BOSTON -- John Lackey's gem in Game 3 of the American League Championship Series has not been forgotten by Red Sox manager John Farrell. The veteran righty will move back to the No. 2 spot in the rotation for the World Series and will pitch on Thursday (airing at 7:30 p.m. ET on FOX/8:07 first pitch) at Fenway against the Cardinals.
In the AL Division Series, Lackey pitched Game 2 and defeated Rays ace David Price. Lackey topped Tigers star righty Justin Verlander in his lone ALCS start. In Game 2 of the Fall Classic, Lackey will start opposite rookie phenom Michael Wacha.
Jon Lester is again the Game 1 starter, as Farrell announced Monday.
Interestingly, Farrell wasn't ready to reveal the order of his Game 3 and 4 pitchers, but he confirmed it will be Clay Buchholz and Jake Peavy in some order.
His sparkling outing in Detroit aside, Lackey has typically pitched much better at Fenway this season than on the road.
What was the biggest reason Farrell moved him back ahead of Buchholz in the rotation?
"The way John came out of his game over in Detroit, and not allowing too many days of rest to get away from that previous start of his," said Farrell. "So that's the primary reason to get John back in there in Game 2."
The Red Sox will keep their 25-man roster the same as it was in the previous two rounds, carrying 14 position players and 11 pitchers.
Ellsbury can relate to No. 1 prospect Bogaerts
BOSTON -- The last time the Red Sox reached the World Series, they had a September callup named Jacoby Ellsbury, who suddenly became a cornerstone player at the most important time of year.
Ellsbury got hot at the right time, and the Red Sox swept the Colorado Rockies.
Six years later, he is the established veteran in center field who has admired the way top prospect Xander Bogaerts -- promoted to the Major Leagues on Aug. 19 -- has played his way into a starting spot.
Manager John Farrell put Bogaerts in the starting lineup at third base for the first time in this postseason for Game 5 of the American League Championship Series. In 2007, Ellsbury took over for Coco Crisp beginning with Game 6 of the ALCS.
"Bogaerts, he's done a tremendous job getting thrown into a big environment like he has," Ellsbury said. "He's done tremendously. I know he's had some big at-bats for us where he's drawn walks, had some big hits. He's mature beyond his years."
Perhaps it's easier for Ellsbury to appreciate now what he did in that same situation in 2007? At the time, he felt like he was just doing his job.
"In 2007, everything happened so quick. I got called up, got put on the postseason roster and won a World Series," Ellsbury said. "Everything happened so fast. This year, I think, it's so hard. No matter how quality of a team you have, it is tough to get to this point. I think this year, I'm definitely enjoying it, slowing it down a little bit and definitely enjoying the whole process a little more."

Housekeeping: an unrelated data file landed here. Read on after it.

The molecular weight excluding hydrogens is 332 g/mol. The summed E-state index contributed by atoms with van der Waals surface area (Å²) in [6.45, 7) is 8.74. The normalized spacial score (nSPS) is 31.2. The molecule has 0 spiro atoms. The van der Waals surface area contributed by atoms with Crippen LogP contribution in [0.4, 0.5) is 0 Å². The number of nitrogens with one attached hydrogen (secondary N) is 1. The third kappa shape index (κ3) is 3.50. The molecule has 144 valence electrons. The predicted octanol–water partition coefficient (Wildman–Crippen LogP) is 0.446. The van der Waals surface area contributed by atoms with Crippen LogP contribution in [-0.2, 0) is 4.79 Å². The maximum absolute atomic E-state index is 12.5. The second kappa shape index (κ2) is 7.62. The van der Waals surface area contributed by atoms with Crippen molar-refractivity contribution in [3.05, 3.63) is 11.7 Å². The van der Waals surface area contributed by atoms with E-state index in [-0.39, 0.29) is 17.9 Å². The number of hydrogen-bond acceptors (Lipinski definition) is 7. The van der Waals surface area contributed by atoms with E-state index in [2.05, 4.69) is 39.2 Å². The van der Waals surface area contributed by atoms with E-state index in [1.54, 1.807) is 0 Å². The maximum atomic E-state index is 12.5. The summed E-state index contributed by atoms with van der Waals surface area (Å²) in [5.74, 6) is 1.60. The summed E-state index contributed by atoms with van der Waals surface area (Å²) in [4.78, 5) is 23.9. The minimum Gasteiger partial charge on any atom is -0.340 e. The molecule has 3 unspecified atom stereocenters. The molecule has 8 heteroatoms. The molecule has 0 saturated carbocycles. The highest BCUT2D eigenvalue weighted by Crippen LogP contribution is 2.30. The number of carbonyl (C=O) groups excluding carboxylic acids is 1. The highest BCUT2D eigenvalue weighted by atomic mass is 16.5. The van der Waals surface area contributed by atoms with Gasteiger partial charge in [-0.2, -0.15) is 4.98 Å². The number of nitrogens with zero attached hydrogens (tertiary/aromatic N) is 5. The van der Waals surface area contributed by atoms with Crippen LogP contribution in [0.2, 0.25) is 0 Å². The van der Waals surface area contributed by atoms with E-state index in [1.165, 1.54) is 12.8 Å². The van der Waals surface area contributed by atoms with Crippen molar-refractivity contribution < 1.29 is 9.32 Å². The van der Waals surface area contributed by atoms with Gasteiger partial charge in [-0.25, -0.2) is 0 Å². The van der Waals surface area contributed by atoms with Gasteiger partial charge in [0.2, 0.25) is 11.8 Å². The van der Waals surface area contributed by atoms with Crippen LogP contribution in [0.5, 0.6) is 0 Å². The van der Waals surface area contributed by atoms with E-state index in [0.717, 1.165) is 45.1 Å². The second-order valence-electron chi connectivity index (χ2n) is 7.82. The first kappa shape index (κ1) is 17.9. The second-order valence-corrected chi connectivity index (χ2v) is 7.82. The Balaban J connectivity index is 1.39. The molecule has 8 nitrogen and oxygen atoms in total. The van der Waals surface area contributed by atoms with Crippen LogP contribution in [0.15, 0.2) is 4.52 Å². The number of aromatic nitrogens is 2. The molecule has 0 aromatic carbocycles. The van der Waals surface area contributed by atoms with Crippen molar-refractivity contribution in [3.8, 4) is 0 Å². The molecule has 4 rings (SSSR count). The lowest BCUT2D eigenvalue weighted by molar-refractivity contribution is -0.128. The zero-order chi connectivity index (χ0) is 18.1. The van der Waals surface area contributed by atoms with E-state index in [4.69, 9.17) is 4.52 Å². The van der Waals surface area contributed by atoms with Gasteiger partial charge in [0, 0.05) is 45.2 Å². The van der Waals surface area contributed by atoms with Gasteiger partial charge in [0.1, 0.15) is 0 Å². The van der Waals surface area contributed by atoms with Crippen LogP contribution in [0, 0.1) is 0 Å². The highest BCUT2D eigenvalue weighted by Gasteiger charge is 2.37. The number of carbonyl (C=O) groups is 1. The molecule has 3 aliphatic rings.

Sox hitters won't rush against quick-moving Cardinals
BOSTON -- Don't expect to sit down for a World Series game and be in bed three hours later.
Just because the quick-moving, strike-throwing Cardinals make up half the World Series tandem, quicker games aren't guaranteed. At least Red Sox hitters aren't preparing to move any quicker than they normally do.
"They're going to do whatever they need to do," said Boston hitting coach Greg Colbrunn. "The biggest thing is for the hitter not to feel rushed at the plate."
In Game 2 of the National League Championship Series on Oct. 12, the Cardinals shut out the Dodgers, 1-0. The game took two hours, 40 minutes.
Later that day, the Tigers shut out the Red Sox, 1-0, in Game 1 of the American League Championship Series. The game took three hours, 56 minutes.
The difference was almost 80 minutes. While the AL games tend to move a little slower, the Red Sox's patient approach -- while in the batters' box or standing beside it -- has provided some long affairs.
"I don't think we go out on purpose trying to have a 3 1/2-hour game," Colbrunn said. "The game dictates it."
Cardinal pitchers have developed the stereotype of spending little time between pitches and moving the game along with some speed, but the Red Sox may not let them.
"You get in there and the pitcher is going [quickly], you have that ability [to step out]," Colbrunn said. "Do you do it on purpose sometimes? Maybe, maybe not. The goal is to not feel rushed."
Ian Browne is a reporter for MLB.com. Read his blog, Brownie Points, and follow him on Twitter @IanMBrowne. Jason Mastrodonato is a reporter for MLB.com. Follow him on Twitter @jmastrodonato. This story was not subject to the approval of Major League Baseball or its clubs.